Tuesday, 3 December 2013

The Lord himself will give you a sign. Behold a
virgin shall conceive and bear a son, and shall call
his name Immanuel, which translated is,
God with us (Is 7:14-15)
The Nativity according to the flesh of our Lord, God and Saviour Jesus Christ, also
called Christmas, is one of the Great Feasts of the Orthodox Church, celebrated
on December 25.
In the fullness of time our Lord Jesus Christ was born to the Holy Theotokos and ever Virgin
Mary, thus entering into
the world as a man and
revealing Himself to
According to
the Bible and to Holy
Tradition, Jesus was
born in the city of
Bethlehem in a cave,
surrounded by farm
animals and shepherds.
The baby Jesus was born
into a manger from
the Virgin Mary, assisted
by her husband
St. Joseph. St. Joseph and the Theotokos were forced to travel due to a Roman census; the odd location of the birth was the result of the refusal of a nearby inn to accommodate the expecting couple (Luke 2:1-20). It is known historically that dwellings were built directly over such caves housing livestock in order to make use of the heat.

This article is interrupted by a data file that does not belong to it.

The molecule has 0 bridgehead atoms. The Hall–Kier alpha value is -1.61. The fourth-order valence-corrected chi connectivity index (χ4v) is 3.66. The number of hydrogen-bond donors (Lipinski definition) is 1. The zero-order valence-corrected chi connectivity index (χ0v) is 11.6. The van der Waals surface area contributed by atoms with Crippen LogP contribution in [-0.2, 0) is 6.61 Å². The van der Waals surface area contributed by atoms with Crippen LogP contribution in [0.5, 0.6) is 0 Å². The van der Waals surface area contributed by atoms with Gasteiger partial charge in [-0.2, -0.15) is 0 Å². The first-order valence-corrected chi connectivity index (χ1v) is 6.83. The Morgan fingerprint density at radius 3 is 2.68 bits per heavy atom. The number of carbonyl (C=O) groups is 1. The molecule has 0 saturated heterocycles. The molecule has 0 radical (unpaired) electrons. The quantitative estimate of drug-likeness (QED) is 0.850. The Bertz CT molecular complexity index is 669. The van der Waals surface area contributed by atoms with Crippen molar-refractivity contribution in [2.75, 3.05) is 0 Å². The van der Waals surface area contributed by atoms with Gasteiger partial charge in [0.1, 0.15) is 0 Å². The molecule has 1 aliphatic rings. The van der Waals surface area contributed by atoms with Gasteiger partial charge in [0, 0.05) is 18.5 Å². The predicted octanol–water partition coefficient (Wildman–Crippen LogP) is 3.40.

Though three magi from the East are commonly depicted as visiting during the event itself
(or, in Roman Catholic tradition, twelve days thereafter), the Bible records the coming of an
unspecified number of wise men as being a few years after Jesus' birth (see Matthew 2). In
either case, these magi came bearing gifts of gold, frankincense, and myrrh (Matt 2:11). In
the hymnography for the feast, these gifts are interpreted to signify Christ's royalty,
divinity, and suffering.
Though Jesus' birth is celebrated on December 25, most scholars agree that it is unlikely he
was actually born on this date. The choice of December 25 for the Church's celebration of
the Nativity is most
likely to have been in
order to counter
attendance at pagan
solstice festivals
falling on the same
At least, this is the
urban myth
promulgated by both
heterodox Christians
and unbelievers for
However, the
solstice festival fell
on the 21st of
December. To suggest that the Church chose a day of sacred observance defensively instead of pro-actively is to devalue and disregard the sacred and authoritative action of the Church in establishing a proper
date for the observance of The Nativity of Christ the Lord.
Others within The Orthodox Church have observed that, under Hebrew law, male infants
were both circumcised and received their name eight days after their birth.
Also, within The Orthodox Church, January 1st is celebrated as the "name day" of The Lord
Christ Jesus. Thus, the selection of December 25th to celebrate the nativity of The Christ
(who would not be named for eight more days) would appear to have been a conscious
counting backward from the first day of the calendar year--the day of his being proclaimed
Son of Man--to the date of His birth, the day of his being proclaimed Son of God.